5. Having added the appropriate data entry field to the log entry window, I can enter an American’s two-letter state abbreviation easily while I’m having the QSO  but the method of entering US states and/or counties for stations already in the log (e.g. from info on their QSL cards) is awkward, requiring a right-click on the log line, select “Edit Admin Subdivision info” , select the state or enter the 2-letter code, then select the county, then click Apply. For QSOs that already have a state but no county entered in the log, it’s necessary to open the same “Edit secondary admin info” screen and click the already-highlighted state line to bring up a list of counties in that state. [Unnecessary clicks again]
  6. In Logger32, it is possible  to create an ADIF file listing DXCC countries confirmed by QSL card but not by LoTW, for online DXCC applications . It’s not easy though. See the LoTW page for instructions. It would be nice if this process could be simplified.
  7. While entering a callsign to log it, the entry field expands with a list of partially matching calls previously worked and in so doing partially occludes the country info and beam heading (although that info is still shown in the status line at the bottom of the screen). The ‘previous calls’ box can’t be moved, reduced in size or made partially transparent so the only way to clear it is either to continue entering characters until there are no previous calls to find, or to turn off the ‘callsign preview’ function completely.
  8. The process for changing the layout and content of the logbook window does not follow the Windows conventions. Instead of simply being able to drag columns around on the screen and hide/reveal them, we have to enter a separate configuration screen, then carefully drag the relevant fields into the right sequence while avoiding crossing other items already shown. This is not unlike threading a needle with the mouse, tricky enough for this able-bodied computer user but must be next to impossible for physically-handicapped hams. On the upside, it’s an infrequent set-and-forget operation and the screen layout settings are retained through program updates.
  9. Logger32 won’t let us select multiple QSOs to make bulk changes e.g. to fill-in missing reports, change the QSL status, change the operator, fix busted zones etc. It is a one QSO at a time program. On the upside, we can only screw up one QSO at a time.
  10. Logger32’s NCDXF beacon tracking facility is useful as it is but a few little changes in this facility would be nice. At present, the status of the individual beacons can be manually configured, requiring us to select the relevant beacon from a drop-down list, then click to toggle the active status flag separately on every band: since a beacon is generally QRV or QRT on all bands at once, an option to set or reset all the bands with just one click would be nice. Even better would be for Logger32 to look up the status info from the NCDXF website for us and set the flags automatically, maybe when the NCDXF beacon window first opens on any day.
  11. Unlike, say, AClog, there is no automatic function to download and recreate Logger32’s log from LoTW in case you lose your log and have no backups (been there, done that!).  However don’t panic: if you are desperate, it is possible to download your basic log info from LoTW as a minimal ADIF file and then import it into Logger32 - see my LoTW page for details. Clublog offers a similar download-your-log function.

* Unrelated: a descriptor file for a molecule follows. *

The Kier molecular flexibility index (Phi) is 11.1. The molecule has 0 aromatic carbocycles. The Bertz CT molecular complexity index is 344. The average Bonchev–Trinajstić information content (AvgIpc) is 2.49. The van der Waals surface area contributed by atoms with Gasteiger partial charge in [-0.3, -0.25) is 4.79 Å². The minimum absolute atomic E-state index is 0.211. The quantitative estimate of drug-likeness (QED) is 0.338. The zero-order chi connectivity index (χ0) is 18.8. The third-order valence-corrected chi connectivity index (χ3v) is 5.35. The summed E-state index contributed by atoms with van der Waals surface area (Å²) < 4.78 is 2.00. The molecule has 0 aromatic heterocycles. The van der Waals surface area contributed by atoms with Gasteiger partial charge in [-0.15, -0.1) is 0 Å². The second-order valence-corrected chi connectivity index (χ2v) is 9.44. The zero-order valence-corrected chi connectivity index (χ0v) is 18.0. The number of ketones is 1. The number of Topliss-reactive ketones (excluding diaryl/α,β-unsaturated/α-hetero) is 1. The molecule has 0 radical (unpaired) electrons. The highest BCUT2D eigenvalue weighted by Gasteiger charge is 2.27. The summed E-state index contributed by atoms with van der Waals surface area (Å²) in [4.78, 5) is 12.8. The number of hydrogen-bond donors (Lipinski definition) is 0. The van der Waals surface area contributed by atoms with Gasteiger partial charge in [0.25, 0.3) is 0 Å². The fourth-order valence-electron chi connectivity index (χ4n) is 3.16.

12. When synchronizing LoTW confirmations with my log, Logger32 refuses to accept at least one valid primary administrative subdivision, namely  “DC” for the US District of Columbia:

    DC is not valid says L32

    DC is a valid state

    That is part of the list on the official ADIF website so (regardless of whether you believe DC is truly a state) it is definitive in the context of ADIF, hence should not be rejected by Logger32. Logger32’s lookup list is evidently incorrect.
  13. Logger32 also rejects several secondary administrative subdivisions, although to be fair the official ADIF specification is unclear and ambiguous on some of them - for instance are the ‘independent cities’ in Virginia and Nevada (such as Carson City, NV) valid or not?  The ADIF spec identifies two lists of counties, CountyHunter and FIPS 6-4:

    ADIF spec for US counties

    The CountyHunter site is very ambiguous re the validity of the ‘independent cities’, saying they are “not taken into account” (so: are they valid or invalid?):

    CountyHunters ambiguity over cities

    And the FIPS 6-4 standard (withdrawn by NIST way back in 2002!) was also ambiguous on the way to express Carson City (or is it “Carson city” or just “Carson”?):

    Deprecated FIPS 6-4

    Similarly, Logger32 rejects Anchorage as an Alaskan secondary subdivision:

    Anchorage is invalid says L32

    but it is valid according to the ADIF site:

    Anchorage is valid says ADIF site

    and it has the same problem with a few others e.g. Kenai Peninsula and Masanuska Susitna (both also valid Alaskan areas) and several Asiatic Russian and Chinese areas e.g.:

    PM is invalid Asiatic state says L32

    PM is valid Asiatic state says ADIF

  14. The LoTW-to-log synchronization process has a useful automatic synch option that updates logged QSOs to show if they have been confirmed on LoTW. It generates a confusing flurry of messages about the updates, initially stating that a bunch of records have been updated, then saying that some of them had mismatches and directing us to check the file LoTW_mismatch .txt for details.  Here’s an example record from the mismatch file:

    The following data in this LoTW sync record does not match the QSO in your logbook ...